MONTREAL: The Newfoundland Labrador government’s expropriation of AbitibiBowater assets and natural resource rights in 2008 will cost Canadian taxpayers $130 million.
The Montreal-based pulp and paper giant currently under bankruptcy protection has settled a $500-million complaint with the federal government under Chapter 11 provisions of the North American Free Trade Agreement (NAFTA) so both sides could avoid a protracted and expensive legal battle.
Chapter 11 allows an aggrieved party to sue NAFTA governments directly for regulatory expropriation or moves that negatively affect the commercial value of a property.
The company said it will now withdraw its NAFTA notice of arbitration.
Newfoundland Labrador moved to expropriate all of AbitibiBowater’s resource rights and hydro electricity rights from a generating station at Star Lake following the company’s announcement in December 2008 it would close the Grand Falls-Windsor pulp and paper mill in March last year.
The province’s Conservative government said the hydro rights were tied to the operation of the mill. Its legislation said all AbitibiBowater’s assets, including dams and power stations (but excluding the pulp and paper mill) would be owned by Nalcor, a provincial Crown corporation.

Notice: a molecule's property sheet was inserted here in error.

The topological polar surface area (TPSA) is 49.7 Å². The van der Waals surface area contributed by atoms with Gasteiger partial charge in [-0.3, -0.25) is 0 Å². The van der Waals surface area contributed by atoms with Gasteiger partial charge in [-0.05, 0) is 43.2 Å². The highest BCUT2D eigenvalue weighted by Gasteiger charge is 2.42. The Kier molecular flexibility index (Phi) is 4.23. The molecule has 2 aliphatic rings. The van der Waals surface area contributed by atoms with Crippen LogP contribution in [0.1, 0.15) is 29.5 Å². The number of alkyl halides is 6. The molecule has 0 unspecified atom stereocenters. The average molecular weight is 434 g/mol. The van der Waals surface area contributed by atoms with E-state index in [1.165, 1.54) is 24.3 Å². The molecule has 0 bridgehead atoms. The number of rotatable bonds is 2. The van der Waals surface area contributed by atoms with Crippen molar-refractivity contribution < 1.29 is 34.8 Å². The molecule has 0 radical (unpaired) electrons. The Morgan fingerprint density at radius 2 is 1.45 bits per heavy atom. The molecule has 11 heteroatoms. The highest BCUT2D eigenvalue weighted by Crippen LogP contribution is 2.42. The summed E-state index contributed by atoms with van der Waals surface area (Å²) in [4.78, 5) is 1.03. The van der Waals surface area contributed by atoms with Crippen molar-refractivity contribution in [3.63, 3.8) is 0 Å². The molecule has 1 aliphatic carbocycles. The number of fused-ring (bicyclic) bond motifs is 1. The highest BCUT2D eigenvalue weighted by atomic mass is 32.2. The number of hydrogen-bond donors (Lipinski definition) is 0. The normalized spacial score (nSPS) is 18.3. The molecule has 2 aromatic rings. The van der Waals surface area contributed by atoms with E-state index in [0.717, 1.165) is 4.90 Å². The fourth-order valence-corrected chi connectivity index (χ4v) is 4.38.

AbitibiBowater said the settlement agreement is conditional upon the approval of its terms by the Superior Court of Quebec and by the US court, which are overseeing its bankruptcy case. Court approvals in the US and Canada will also be needed for the company’s restructuring plans. Once free of bankruptcy, the settlement will be paid to the new Canadian entity.
Newfoundland and Labrador premier Danny Williams said the province would not reimburse the $130 million to the federal government the, noting Ottawa is responsible for the cost of the NAFTA settlement under terms of the international agreement.
Meanwhile, AbitibiBowater continues its restructuring, which is to be concluded by the fall, with the closure of two idled Quebec paper mills in Dolbeau and Gatineau that had employed 570 workers.
Both mills produced more than 600,000 tonnes of commercial paper and newsprint annually.
PLANT, files from The Canadian Press